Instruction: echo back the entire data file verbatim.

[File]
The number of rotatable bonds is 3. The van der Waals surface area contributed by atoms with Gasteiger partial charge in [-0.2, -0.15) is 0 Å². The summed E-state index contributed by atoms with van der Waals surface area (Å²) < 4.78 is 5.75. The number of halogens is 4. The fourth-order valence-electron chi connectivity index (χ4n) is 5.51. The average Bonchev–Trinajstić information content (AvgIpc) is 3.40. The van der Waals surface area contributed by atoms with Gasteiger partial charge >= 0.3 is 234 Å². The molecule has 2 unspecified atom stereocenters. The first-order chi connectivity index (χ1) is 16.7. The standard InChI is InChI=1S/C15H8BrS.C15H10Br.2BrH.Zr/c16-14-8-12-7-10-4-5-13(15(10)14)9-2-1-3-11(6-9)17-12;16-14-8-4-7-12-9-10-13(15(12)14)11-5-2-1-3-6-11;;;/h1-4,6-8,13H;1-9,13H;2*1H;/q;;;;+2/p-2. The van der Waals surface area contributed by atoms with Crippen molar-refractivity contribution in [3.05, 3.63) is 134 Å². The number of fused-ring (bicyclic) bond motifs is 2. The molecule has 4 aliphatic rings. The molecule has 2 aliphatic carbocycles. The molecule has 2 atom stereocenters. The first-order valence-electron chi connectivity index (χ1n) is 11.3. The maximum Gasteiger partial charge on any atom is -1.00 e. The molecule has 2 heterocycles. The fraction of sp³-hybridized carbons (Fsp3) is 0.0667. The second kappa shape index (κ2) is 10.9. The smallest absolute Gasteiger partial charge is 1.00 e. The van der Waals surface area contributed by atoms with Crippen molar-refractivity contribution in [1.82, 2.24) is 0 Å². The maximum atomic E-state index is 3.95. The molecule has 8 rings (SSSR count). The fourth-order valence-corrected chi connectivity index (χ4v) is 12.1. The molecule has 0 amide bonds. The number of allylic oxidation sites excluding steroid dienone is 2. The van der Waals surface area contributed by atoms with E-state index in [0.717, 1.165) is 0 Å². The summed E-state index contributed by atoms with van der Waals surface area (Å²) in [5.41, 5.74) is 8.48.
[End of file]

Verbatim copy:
The number of rotatable bonds is 3. The van der Waals surface area contributed by atoms with Gasteiger partial charge in [-0.2, -0.15) is 0 Å². The summed E-state index contributed by atoms with van der Waals surface area (Å²) < 4.78 is 5.75. The number of halogens is 4. The fourth-order valence-electron chi connectivity index (χ4n) is 5.51. The average Bonchev–Trinajstić information content (AvgIpc) is 3.40. The van der Waals surface area contributed by atoms with Gasteiger partial charge >= 0.3 is 234 Å². The molecule has 2 unspecified atom stereocenters. The first-order chi connectivity index (χ1) is 16.7. The standard InChI is InChI=1S/C15H8BrS.C15H10Br.2BrH.Zr/c16-14-8-12-7-10-4-5-13(15(10)14)9-2-1-3-11(6-9)17-12;16-14-8-4-7-12-9-10-13(15(12)14)11-5-2-1-3-6-11;;;/h1-4,6-8,13H;1-9,13H;2*1H;/q;;;;+2/p-2. The van der Waals surface area contributed by atoms with Crippen molar-refractivity contribution in [3.05, 3.63) is 134 Å². The number of fused-ring (bicyclic) bond motifs is 2. The molecule has 4 aliphatic rings. The molecule has 2 aliphatic carbocycles. The molecule has 2 atom stereocenters. The first-order valence-electron chi connectivity index (χ1n) is 11.3. The maximum Gasteiger partial charge on any atom is -1.00 e. The molecule has 2 heterocycles. The fraction of sp³-hybridized carbons (Fsp3) is 0.0667. The second kappa shape index (κ2) is 10.9. The smallest absolute Gasteiger partial charge is 1.00 e. The van der Waals surface area contributed by atoms with Crippen molar-refractivity contribution in [1.82, 2.24) is 0 Å². The maximum atomic E-state index is 3.95. The molecule has 8 rings (SSSR count). The fourth-order valence-corrected chi connectivity index (χ4v) is 12.1. The molecule has 0 amide bonds. The number of allylic oxidation sites excluding steroid dienone is 2. The van der Waals surface area contributed by atoms with E-state index in [0.717, 1.165) is 0 Å². The summed E-state index contributed by atoms with van der Waals surface area (Å²) in [5.41, 5.74) is 8.48.